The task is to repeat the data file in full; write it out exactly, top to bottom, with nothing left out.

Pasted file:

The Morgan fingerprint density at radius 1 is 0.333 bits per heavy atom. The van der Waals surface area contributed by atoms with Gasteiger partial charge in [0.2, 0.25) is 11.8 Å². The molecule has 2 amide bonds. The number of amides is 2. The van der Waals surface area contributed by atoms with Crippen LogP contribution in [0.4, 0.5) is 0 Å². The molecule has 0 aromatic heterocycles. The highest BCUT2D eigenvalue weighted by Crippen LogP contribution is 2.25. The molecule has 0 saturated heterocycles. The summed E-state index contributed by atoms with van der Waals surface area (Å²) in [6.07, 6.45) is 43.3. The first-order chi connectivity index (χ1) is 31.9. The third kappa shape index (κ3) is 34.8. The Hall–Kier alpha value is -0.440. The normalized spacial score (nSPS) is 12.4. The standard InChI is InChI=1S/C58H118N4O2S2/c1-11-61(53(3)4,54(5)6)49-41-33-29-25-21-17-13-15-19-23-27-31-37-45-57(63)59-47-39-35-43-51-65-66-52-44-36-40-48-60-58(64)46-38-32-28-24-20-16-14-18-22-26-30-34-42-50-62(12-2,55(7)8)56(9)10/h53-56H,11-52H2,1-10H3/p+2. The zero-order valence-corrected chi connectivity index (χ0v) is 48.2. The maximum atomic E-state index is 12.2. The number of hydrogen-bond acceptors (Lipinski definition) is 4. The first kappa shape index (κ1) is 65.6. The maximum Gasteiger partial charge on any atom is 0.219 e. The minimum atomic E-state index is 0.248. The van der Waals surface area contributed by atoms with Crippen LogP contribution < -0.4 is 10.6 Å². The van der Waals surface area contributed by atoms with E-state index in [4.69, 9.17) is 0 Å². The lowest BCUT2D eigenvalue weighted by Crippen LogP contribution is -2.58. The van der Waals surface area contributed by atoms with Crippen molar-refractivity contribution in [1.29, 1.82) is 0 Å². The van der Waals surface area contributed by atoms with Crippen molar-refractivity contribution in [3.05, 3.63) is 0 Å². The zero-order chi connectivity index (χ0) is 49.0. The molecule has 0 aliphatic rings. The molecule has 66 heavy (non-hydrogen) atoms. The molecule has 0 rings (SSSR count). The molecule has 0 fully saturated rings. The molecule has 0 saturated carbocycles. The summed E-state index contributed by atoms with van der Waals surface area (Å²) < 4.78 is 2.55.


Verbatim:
The Morgan fingerprint density at radius 1 is 0.333 bits per heavy atom. The van der Waals surface area contributed by atoms with Gasteiger partial charge in [0.2, 0.25) is 11.8 Å². The molecule has 2 amide bonds. The number of amides is 2. The van der Waals surface area contributed by atoms with Crippen LogP contribution in [0.4, 0.5) is 0 Å². The molecule has 0 aromatic heterocycles. The highest BCUT2D eigenvalue weighted by Crippen LogP contribution is 2.25. The molecule has 0 saturated heterocycles. The summed E-state index contributed by atoms with van der Waals surface area (Å²) in [6.07, 6.45) is 43.3. The first-order chi connectivity index (χ1) is 31.9. The third kappa shape index (κ3) is 34.8. The Hall–Kier alpha value is -0.440. The normalized spacial score (nSPS) is 12.4. The standard InChI is InChI=1S/C58H118N4O2S2/c1-11-61(53(3)4,54(5)6)49-41-33-29-25-21-17-13-15-19-23-27-31-37-45-57(63)59-47-39-35-43-51-65-66-52-44-36-40-48-60-58(64)46-38-32-28-24-20-16-14-18-22-26-30-34-42-50-62(12-2,55(7)8)56(9)10/h53-56H,11-52H2,1-10H3/p+2. The zero-order valence-corrected chi connectivity index (χ0v) is 48.2. The maximum atomic E-state index is 12.2. The number of hydrogen-bond acceptors (Lipinski definition) is 4. The first kappa shape index (κ1) is 65.6. The maximum Gasteiger partial charge on any atom is 0.219 e. The minimum atomic E-state index is 0.248. The van der Waals surface area contributed by atoms with Crippen LogP contribution < -0.4 is 10.6 Å². The van der Waals surface area contributed by atoms with E-state index in [4.69, 9.17) is 0 Å². The lowest BCUT2D eigenvalue weighted by Crippen LogP contribution is -2.58. The van der Waals surface area contributed by atoms with Crippen molar-refractivity contribution in [1.29, 1.82) is 0 Å². The van der Waals surface area contributed by atoms with Crippen molar-refractivity contribution in [3.05, 3.63) is 0 Å². The zero-order chi connectivity index (χ0) is 49.0. The molecule has 0 aliphatic rings. The molecule has 66 heavy (non-hydrogen) atoms. The molecule has 0 rings (SSSR count). The molecule has 0 fully saturated rings. The molecule has 0 saturated carbocycles. The summed E-state index contributed by atoms with van der Waals surface area (Å²) < 4.78 is 2.55.